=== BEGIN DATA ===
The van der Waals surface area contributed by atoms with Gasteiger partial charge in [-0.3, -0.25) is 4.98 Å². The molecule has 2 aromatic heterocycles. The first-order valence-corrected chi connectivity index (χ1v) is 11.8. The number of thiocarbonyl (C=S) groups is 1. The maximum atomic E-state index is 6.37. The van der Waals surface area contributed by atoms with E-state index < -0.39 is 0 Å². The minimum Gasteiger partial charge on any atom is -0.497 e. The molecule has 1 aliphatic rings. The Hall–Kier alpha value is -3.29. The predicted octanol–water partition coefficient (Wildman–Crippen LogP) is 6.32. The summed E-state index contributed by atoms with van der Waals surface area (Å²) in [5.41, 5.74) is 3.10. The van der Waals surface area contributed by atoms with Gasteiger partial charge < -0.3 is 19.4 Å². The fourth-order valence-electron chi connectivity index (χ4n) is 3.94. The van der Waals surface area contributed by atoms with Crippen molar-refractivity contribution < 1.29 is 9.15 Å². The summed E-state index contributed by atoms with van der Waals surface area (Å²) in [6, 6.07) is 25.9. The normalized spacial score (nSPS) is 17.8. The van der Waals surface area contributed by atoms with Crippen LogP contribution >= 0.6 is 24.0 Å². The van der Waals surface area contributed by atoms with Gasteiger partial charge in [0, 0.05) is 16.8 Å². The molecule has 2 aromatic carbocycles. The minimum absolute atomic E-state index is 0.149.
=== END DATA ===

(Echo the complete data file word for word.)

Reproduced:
The van der Waals surface area contributed by atoms with Gasteiger partial charge in [-0.3, -0.25) is 4.98 Å². The molecule has 2 aromatic heterocycles. The first-order valence-corrected chi connectivity index (χ1v) is 11.8. The number of thiocarbonyl (C=S) groups is 1. The maximum atomic E-state index is 6.37. The van der Waals surface area contributed by atoms with E-state index < -0.39 is 0 Å². The minimum Gasteiger partial charge on any atom is -0.497 e. The molecule has 1 aliphatic rings. The Hall–Kier alpha value is -3.29. The predicted octanol–water partition coefficient (Wildman–Crippen LogP) is 6.32. The summed E-state index contributed by atoms with van der Waals surface area (Å²) in [5.41, 5.74) is 3.10. The van der Waals surface area contributed by atoms with Gasteiger partial charge < -0.3 is 19.4 Å². The fourth-order valence-electron chi connectivity index (χ4n) is 3.94. The van der Waals surface area contributed by atoms with Crippen molar-refractivity contribution < 1.29 is 9.15 Å². The summed E-state index contributed by atoms with van der Waals surface area (Å²) in [6, 6.07) is 25.9. The normalized spacial score (nSPS) is 17.8. The van der Waals surface area contributed by atoms with Crippen LogP contribution >= 0.6 is 24.0 Å². The van der Waals surface area contributed by atoms with Gasteiger partial charge in [0, 0.05) is 16.8 Å². The molecule has 2 aromatic carbocycles. The minimum absolute atomic E-state index is 0.149.